What Driving Instructors Think About Improving Training
At this stage, we’re still awaiting the Green Paper that may pave the way for radical changes to the way young people learn to drive and gain their driving licences.
No one is more keen to see a drop in the number of deaths and serious injuries on Britain’s roads than 4 Young Drivers; the insurance industry is wholeheartedly behind such a plan, not least because a significant drop in accident rates could mean cheaper insurance premiums for young drivers in the longer term.
A group with a valid voice in a discussion about driver training
There’s another group of people with a voice to be heard and that’s driving instructors. In their hands currently lies the safety, not only of the people they train, but of any road user a young driver is likely to come into contact with when he finds himself on the road for the first time.
At the sharp end
Driving instructors are at the sharp end of the business. In the short-term, their reputations may rest on the pass rate of their students. In the longer term, it could be argued that the way in which newly qualified young drivers put their skills into practice reflects largely on their early training.
The proposed changes expected in the Green Paper would change some of that. With a recommendation that young drivers rack up a minimum 12 month learning period, 100 hours of supervised daytime practice and 20 hours of night-time practice, the responsibility for a driver’s training will expand beyond the scope of a single instructor, with parents, family menbers and other qualified drivers likely to become involved in logging ongoing supervision. The lengthened time span involved in a driver’s training increases the chances that good habits will be adopted.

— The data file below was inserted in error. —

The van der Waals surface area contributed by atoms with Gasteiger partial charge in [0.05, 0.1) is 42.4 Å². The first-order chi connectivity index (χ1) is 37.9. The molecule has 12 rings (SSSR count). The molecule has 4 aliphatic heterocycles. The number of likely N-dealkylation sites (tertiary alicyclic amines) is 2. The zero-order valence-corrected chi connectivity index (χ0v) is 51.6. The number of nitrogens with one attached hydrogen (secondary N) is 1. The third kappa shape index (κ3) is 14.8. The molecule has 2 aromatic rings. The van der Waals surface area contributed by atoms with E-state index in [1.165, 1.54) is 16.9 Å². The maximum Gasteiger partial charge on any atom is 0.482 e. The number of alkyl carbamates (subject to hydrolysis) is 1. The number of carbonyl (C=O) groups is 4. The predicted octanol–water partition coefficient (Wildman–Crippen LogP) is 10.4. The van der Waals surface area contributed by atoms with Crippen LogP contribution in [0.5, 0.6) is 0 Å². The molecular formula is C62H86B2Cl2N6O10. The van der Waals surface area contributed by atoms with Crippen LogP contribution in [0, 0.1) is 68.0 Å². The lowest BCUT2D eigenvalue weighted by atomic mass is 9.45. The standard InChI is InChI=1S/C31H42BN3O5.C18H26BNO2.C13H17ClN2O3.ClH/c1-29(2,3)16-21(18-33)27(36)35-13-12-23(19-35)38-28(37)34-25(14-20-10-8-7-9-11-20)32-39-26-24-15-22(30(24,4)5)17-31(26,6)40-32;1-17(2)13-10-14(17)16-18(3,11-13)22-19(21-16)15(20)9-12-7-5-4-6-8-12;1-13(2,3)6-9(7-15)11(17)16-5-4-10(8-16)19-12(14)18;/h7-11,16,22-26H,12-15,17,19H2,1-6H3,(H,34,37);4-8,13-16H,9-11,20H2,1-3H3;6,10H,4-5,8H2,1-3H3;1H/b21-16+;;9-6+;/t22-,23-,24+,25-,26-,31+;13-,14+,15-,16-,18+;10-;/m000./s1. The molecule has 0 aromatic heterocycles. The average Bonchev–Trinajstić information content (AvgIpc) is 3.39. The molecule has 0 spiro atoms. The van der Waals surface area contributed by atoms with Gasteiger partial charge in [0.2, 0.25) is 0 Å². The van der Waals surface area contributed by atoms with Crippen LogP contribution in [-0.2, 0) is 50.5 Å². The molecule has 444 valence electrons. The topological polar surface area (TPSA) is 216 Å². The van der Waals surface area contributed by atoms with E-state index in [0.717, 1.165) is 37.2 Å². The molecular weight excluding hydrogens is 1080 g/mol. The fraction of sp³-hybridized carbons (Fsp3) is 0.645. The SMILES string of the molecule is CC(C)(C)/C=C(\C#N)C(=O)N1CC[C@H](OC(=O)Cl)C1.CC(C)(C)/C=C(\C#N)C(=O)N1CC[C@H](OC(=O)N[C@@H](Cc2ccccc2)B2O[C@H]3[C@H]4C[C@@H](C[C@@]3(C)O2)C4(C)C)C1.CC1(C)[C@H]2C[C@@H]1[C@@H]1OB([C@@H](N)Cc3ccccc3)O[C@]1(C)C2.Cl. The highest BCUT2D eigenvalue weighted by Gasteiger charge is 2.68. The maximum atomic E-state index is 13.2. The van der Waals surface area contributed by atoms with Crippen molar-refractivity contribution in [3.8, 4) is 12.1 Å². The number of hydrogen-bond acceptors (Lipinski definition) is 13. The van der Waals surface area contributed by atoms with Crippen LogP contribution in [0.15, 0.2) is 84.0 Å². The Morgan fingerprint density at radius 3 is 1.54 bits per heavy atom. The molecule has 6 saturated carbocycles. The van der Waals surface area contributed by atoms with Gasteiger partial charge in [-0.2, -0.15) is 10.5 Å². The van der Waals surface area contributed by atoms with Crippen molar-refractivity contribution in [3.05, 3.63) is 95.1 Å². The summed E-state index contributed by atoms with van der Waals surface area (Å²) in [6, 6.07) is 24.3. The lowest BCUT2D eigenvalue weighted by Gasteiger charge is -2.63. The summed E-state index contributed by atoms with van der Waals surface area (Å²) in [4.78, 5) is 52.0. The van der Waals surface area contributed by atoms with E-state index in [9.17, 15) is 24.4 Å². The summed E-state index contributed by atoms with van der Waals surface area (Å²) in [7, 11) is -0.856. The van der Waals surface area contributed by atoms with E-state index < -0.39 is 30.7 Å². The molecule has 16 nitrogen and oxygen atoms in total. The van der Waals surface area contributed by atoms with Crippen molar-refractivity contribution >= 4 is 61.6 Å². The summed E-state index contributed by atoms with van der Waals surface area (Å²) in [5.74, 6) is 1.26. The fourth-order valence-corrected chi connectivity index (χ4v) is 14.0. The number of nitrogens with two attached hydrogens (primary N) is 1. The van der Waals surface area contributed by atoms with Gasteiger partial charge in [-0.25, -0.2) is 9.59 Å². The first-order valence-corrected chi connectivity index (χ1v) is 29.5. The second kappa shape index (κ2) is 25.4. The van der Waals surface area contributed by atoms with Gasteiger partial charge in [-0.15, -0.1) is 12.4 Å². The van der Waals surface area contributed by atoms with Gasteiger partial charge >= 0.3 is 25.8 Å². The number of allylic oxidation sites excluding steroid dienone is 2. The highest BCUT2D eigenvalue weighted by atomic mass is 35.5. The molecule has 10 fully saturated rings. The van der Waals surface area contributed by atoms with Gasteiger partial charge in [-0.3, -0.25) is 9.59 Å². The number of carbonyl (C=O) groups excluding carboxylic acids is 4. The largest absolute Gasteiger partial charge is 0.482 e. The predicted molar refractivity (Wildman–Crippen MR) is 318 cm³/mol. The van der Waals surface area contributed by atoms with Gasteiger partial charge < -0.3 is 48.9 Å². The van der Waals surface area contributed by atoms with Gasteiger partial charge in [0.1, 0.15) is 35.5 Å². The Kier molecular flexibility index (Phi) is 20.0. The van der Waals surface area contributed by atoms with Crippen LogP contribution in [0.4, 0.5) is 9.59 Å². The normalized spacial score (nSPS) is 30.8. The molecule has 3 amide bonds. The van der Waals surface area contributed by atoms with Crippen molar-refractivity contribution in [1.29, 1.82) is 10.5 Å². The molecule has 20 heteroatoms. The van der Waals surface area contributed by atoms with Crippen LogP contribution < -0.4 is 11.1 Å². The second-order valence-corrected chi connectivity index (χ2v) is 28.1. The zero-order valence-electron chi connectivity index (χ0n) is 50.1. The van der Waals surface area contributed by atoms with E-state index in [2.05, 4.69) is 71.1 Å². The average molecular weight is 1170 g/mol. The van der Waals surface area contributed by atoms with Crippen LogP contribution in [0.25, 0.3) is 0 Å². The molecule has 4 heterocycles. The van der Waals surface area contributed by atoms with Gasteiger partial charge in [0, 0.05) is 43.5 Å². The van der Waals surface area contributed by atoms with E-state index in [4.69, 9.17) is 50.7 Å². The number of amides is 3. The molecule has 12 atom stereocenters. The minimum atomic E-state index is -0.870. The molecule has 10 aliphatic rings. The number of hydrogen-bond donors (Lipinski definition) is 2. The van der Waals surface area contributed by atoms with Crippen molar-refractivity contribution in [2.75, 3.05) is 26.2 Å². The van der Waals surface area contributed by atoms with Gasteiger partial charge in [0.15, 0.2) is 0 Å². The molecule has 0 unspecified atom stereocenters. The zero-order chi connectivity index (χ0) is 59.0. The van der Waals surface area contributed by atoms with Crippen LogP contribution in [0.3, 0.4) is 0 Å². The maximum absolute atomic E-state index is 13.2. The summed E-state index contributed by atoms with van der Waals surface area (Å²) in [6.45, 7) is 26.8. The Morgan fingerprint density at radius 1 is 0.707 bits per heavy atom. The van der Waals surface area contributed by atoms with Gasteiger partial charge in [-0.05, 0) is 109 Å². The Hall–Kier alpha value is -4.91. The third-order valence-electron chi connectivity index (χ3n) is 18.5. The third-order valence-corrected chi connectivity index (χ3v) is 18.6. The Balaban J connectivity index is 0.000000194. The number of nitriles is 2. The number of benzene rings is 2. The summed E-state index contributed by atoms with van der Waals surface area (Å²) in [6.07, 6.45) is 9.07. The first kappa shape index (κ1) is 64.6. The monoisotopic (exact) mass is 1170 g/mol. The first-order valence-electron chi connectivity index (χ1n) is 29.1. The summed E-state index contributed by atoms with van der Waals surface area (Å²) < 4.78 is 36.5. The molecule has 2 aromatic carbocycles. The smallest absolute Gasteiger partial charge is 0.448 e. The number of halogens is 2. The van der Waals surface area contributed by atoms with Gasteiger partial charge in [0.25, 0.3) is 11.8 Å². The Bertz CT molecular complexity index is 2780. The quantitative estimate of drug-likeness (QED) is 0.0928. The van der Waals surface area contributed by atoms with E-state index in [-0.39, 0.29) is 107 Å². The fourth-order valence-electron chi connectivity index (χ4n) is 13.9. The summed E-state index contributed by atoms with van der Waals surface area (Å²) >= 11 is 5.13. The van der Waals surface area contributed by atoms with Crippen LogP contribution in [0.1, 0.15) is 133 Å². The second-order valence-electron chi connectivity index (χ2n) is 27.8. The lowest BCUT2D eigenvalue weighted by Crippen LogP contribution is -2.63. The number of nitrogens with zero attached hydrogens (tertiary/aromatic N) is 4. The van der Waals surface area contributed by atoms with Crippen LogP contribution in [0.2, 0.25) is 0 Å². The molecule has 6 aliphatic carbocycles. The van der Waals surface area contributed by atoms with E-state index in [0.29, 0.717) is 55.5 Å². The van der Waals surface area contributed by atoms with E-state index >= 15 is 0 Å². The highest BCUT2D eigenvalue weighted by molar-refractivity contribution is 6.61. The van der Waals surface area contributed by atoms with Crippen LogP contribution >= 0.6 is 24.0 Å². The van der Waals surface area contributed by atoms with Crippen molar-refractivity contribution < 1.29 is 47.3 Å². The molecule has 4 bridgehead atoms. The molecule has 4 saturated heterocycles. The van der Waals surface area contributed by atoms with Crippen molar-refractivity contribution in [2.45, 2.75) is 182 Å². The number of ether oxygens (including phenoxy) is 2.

So what do driving instructors think of the new ideas? 4 Young Drivers asked them for their opinions; we received mixed responses, with some support expressed for some of the Green Paper’s suggestions, while other proposals were thought to be unworkable.
Stephen Lewis, a driving instructor at Driving Zone in Milton Keynes, says,
“Some ideas are sensible, such as motorway training and taking a year to learn. Others, such as an age limit on passengers and being supervised after passing are just plain stupid.”
Stephen feels that politics are playing a part in the decision-making.
“Almost a quarter of collisions involve a driver under 24," he says. “So what proposals are being drawn up to tackle the other 75%? None, as they would affect politicians.”
Oliver Smith, who runs Totally Driving in Teddington agrees with Stephen that motorway driving practice is a good idea but says,
“Most of the ideas are completely unworkable. 100 hours of lessons doesn't mean a pupil will be any better at driving. It just means you will have a very broke family member paying for it and a slightly resentful and bored pupil.”
Oliver has other ideas that he thinks would be useful.
“If we were to do more hours, off-road training such as skid-pan driving and car handing/defensive driving would be helpful.”
But he has his doubts as to how workable such ideas would be in practice.
“It's a very difficult issue to master. I think the government has to start on a number of fronts. I still feel that young drivers don't understand the danger of driving. I've noticed most of the countries that have much lower death rates on roads have very hard-hitting adverts. We don't have them anymore.
“Another front is pedestrians – a large number of the near misses and crashes I see with my 40 hours of driving a week are caused by people just stepping in front of cars. I don't remember the last time I saw any information aimed at pedestrians, for example the Green Cross Code. I would be interested to see how any incidents are indirectly caused in this way.”
Such mixed opinions from the very people who will be called upon to help put a new system into practice means there is still a long way to go. Whilst everyone can agree that road safety is paramount, the methods used to create better drivers are still, it seems, very much open to debate.
Released On 14th Jan 2014